|NZXT Switch 810 Full-Tower Computer Case|
|Reviews - Featured Reviews: Cases|
|Written by Hank Tolman|
|Wednesday, 08 February 2012|
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Detailed Exterior Features
Getting down into a more detailed look at the exterior of the NZXT Switch 810, we'll take a look at the front I/O panel. The I/O panel here offers a good mix of everything you typically look for in a front I/O and a little more. First we see two, black USB 2.0 ports. Very standard. These connect via an internal header to your motherboard. Next comes two, blue SuperSpeed USB 3.0 ports. These are becoming more and more common as USB 3.0 gets more standard and more devices start to use the higher speeds. These two ports are also connected via an internal header directly to the motherboard. In a way, this is nice because you won't have to run a cable outside of your case to attach to the motherboard I/O, but it can also cause trouble if your motherboard doesn't have a USB 3.0 header. NZXT didn't include a USB 2.0 adapter for the cable, so the ports will be worthless if you don't have a USB 3.0 header.
One of the things that NZXT included on the front I/O for the Switch 810 case is an SD card reader. This is something that you don't find very often on case I/O panels, but that I find to be a very nice inclusion. The card reader has a cable that attaches to one of your motherboards USB 2.0 headers, of which I'm sure you have plenty. I always find three or four on most motherboards and don't have the extensions to use them all. Further on down the I/O panel is the audio jacks, a reset button, a button that turns on and off the LED lighting system at the back of the case.
Speaking of the LED lighting system at the back of the case, this is actually one of my favorite features of the Switch 810. I usually keep my case under my desk. It's dark under there. When I have to get back there to plug in or unplug some peripheral or other, I usually end up doing so by feel. That process ends up taking much longer than I would like and I getting down there on the ground is already uncomfortable. It sure would be nice if the motherboard I/O panel was lit up so I could see what I'm doing. I guess that's what NZXT thought too, and it's absolutely brilliant. When you push that button on the front I/O panel, it lights up the rear I/O panel. Awesome.
The NZXT Switch 810 mounts the PSU on the bottom of the case. I like this configuration, but it requires some extra work on the part of case manufacturers in order to make it work. For one, there needs to be room for ventilation. I'm a big proponent of an inch of clearance to provide airflow. The NZXT Switch 810 has about half an inch of clearance. Secondly, if you are going to bottom mount the PSU, it's going to pull air in through the intake. There needs to be a filter on the case to stop dust from building up inside of the PSU. NZXT provides two seperate filters for the bottom of the Switch 810 case. These two filters are easily removable. They just slide right out toward the front or back of the case, respectively. The filter that isn't located under the PSU mounting area provides filtration for an optional case fan or water cooling radiator that can be installed there.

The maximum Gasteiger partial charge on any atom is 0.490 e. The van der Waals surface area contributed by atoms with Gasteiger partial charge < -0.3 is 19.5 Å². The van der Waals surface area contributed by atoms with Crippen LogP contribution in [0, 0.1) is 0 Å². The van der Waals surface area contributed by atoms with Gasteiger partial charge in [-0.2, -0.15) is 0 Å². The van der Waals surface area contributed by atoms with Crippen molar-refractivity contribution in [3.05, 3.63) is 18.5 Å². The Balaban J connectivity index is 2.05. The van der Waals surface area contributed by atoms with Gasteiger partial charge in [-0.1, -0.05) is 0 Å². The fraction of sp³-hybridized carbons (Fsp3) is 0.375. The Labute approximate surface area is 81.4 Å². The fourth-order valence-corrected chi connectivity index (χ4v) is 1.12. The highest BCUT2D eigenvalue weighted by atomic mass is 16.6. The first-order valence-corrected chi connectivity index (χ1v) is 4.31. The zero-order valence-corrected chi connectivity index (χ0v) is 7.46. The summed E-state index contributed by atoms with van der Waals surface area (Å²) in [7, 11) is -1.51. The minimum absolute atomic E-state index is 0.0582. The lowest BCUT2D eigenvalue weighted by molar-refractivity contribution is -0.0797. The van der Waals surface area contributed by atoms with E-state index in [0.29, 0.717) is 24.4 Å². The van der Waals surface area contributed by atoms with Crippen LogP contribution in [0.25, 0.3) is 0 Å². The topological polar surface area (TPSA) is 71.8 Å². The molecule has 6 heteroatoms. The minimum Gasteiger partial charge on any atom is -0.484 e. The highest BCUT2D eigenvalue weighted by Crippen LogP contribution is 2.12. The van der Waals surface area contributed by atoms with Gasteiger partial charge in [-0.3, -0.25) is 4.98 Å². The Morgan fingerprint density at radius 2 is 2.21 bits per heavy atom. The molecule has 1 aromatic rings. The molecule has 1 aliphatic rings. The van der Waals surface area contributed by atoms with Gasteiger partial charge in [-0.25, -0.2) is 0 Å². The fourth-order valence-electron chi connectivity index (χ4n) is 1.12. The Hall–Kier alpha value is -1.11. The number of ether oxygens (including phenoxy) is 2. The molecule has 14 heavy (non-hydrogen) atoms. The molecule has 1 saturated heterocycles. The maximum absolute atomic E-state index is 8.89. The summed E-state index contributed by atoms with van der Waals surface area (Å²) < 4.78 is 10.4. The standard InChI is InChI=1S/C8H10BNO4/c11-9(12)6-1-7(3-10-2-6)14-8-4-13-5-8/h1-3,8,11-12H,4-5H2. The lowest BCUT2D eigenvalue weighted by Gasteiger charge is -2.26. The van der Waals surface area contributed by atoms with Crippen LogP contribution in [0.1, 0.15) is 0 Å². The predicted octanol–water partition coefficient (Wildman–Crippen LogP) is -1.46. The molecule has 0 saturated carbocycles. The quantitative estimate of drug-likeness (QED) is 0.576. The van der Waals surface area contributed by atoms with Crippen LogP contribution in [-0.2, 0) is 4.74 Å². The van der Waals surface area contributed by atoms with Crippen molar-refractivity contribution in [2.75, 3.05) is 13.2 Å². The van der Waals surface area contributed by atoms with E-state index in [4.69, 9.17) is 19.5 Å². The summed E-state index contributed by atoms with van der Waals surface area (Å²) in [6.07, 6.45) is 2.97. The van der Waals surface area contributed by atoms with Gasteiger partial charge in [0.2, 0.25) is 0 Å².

The bottom half of the front panel also contains filters for the possible two fans blowing air onto the hard drive cages. Since the only intake here is from the bottom right corner of the front panel, I'm not sure how much the filter will actually be catching. I guess any dust caught before it goes into the case is a good thing, though.
The top of the NZXT Switch 810 case sports a very interesting design. There is a removable panel on top that is lined with vents. The vents can be opened or closed by using a lever on the panel near the rear of the case. According to NZXT, the vents should be open if you desire more airflow and closed if you desire less noise. This gives you the option to design your case based on your needs. The top panel of the NZXT Switch 810 uses a latching system to close. Push down and the panel unlocks for removal, push down again and the panel locks back in place. There are no air filters on the top panel of the Switch 810, so if you leave the vents open, the panel itself is purely aesthetic. I think I might actually like the look of the top panel off instead. The fans should be placed to exhaust air out of the case, so as to avoid dust issues.
With the panel off, you can see the indented space there that can hold up to three 140mm fans. With the fans taken out, the empty space can hold a water cooling radiator up to 360mm in size. The fans can then be mounted under the radiator to push air through it. If you are using a air cooling system with an aftermarket CPU cooler, you may not be able to fit those fans in at the top of the motherboard tray on the Switch 810.
Now let's move inside the NZXT Switch 810.